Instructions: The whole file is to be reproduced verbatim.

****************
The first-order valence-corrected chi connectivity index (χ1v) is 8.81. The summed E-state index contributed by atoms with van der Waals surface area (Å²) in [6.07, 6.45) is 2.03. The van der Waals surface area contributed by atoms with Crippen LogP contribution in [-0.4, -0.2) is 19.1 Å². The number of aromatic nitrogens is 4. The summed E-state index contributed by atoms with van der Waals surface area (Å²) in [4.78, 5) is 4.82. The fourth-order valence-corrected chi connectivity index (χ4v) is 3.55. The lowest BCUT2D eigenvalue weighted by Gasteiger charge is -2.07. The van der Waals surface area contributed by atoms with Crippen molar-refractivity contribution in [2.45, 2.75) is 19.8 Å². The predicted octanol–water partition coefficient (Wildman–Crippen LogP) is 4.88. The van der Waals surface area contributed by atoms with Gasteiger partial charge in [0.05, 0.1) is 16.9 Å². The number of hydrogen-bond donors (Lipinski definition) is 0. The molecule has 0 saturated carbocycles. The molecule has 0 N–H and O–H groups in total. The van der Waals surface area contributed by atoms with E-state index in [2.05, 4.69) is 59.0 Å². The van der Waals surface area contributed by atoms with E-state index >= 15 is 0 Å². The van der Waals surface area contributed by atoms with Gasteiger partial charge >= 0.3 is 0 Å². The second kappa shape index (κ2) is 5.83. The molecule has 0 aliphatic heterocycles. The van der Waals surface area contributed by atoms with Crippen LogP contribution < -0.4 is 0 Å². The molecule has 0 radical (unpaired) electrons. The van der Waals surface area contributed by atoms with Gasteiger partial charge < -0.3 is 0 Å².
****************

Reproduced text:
The first-order valence-corrected chi connectivity index (χ1v) is 8.81. The summed E-state index contributed by atoms with van der Waals surface area (Å²) in [6.07, 6.45) is 2.03. The van der Waals surface area contributed by atoms with Crippen LogP contribution in [-0.4, -0.2) is 19.1 Å². The number of aromatic nitrogens is 4. The summed E-state index contributed by atoms with van der Waals surface area (Å²) in [4.78, 5) is 4.82. The fourth-order valence-corrected chi connectivity index (χ4v) is 3.55. The lowest BCUT2D eigenvalue weighted by Gasteiger charge is -2.07. The van der Waals surface area contributed by atoms with Crippen molar-refractivity contribution in [2.45, 2.75) is 19.8 Å². The predicted octanol–water partition coefficient (Wildman–Crippen LogP) is 4.88. The van der Waals surface area contributed by atoms with Gasteiger partial charge in [0.05, 0.1) is 16.9 Å². The number of hydrogen-bond donors (Lipinski definition) is 0. The molecule has 0 saturated carbocycles. The molecule has 0 N–H and O–H groups in total. The van der Waals surface area contributed by atoms with E-state index in [2.05, 4.69) is 59.0 Å². The van der Waals surface area contributed by atoms with E-state index >= 15 is 0 Å². The van der Waals surface area contributed by atoms with Gasteiger partial charge >= 0.3 is 0 Å². The second kappa shape index (κ2) is 5.83. The molecule has 0 aliphatic heterocycles. The van der Waals surface area contributed by atoms with Crippen LogP contribution < -0.4 is 0 Å². The molecule has 0 radical (unpaired) electrons. The van der Waals surface area contributed by atoms with Gasteiger partial charge < -0.3 is 0 Å².